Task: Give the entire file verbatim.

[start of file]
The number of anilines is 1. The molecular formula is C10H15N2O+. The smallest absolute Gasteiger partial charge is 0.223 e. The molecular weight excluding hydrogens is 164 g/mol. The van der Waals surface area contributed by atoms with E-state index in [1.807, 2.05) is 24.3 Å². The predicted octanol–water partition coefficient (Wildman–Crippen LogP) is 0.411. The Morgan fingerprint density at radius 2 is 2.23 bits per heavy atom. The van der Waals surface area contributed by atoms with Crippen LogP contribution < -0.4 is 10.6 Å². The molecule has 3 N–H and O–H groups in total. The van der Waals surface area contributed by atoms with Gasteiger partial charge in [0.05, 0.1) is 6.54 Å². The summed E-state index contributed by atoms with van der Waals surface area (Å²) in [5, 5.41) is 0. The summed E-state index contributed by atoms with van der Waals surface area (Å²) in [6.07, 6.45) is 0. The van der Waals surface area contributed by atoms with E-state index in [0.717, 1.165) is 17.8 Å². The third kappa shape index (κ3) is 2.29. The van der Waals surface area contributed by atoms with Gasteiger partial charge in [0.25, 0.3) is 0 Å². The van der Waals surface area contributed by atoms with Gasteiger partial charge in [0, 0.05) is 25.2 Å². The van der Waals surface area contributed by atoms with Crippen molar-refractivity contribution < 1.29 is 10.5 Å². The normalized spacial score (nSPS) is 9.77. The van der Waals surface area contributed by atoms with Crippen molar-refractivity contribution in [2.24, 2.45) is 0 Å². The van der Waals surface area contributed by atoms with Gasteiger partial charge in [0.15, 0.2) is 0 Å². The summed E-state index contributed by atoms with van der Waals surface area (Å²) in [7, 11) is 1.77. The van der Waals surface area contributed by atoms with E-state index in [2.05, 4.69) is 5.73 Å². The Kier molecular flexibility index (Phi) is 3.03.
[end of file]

The number of anilines is 1. The molecular formula is C10H15N2O+. The smallest absolute Gasteiger partial charge is 0.223 e. The molecular weight excluding hydrogens is 164 g/mol. The van der Waals surface area contributed by atoms with E-state index in [1.807, 2.05) is 24.3 Å². The predicted octanol–water partition coefficient (Wildman–Crippen LogP) is 0.411. The Morgan fingerprint density at radius 2 is 2.23 bits per heavy atom. The van der Waals surface area contributed by atoms with Crippen LogP contribution < -0.4 is 10.6 Å². The molecule has 3 N–H and O–H groups in total. The van der Waals surface area contributed by atoms with Gasteiger partial charge in [0.05, 0.1) is 6.54 Å². The summed E-state index contributed by atoms with van der Waals surface area (Å²) in [5, 5.41) is 0. The summed E-state index contributed by atoms with van der Waals surface area (Å²) in [6.07, 6.45) is 0. The van der Waals surface area contributed by atoms with E-state index in [0.717, 1.165) is 17.8 Å². The third kappa shape index (κ3) is 2.29. The van der Waals surface area contributed by atoms with Gasteiger partial charge in [0.25, 0.3) is 0 Å². The van der Waals surface area contributed by atoms with Gasteiger partial charge in [0, 0.05) is 25.2 Å². The van der Waals surface area contributed by atoms with Crippen molar-refractivity contribution < 1.29 is 10.5 Å². The normalized spacial score (nSPS) is 9.77. The van der Waals surface area contributed by atoms with Crippen molar-refractivity contribution in [2.24, 2.45) is 0 Å². The van der Waals surface area contributed by atoms with Gasteiger partial charge in [0.15, 0.2) is 0 Å². The summed E-state index contributed by atoms with van der Waals surface area (Å²) in [7, 11) is 1.77. The van der Waals surface area contributed by atoms with E-state index in [2.05, 4.69) is 5.73 Å². The Kier molecular flexibility index (Phi) is 3.03.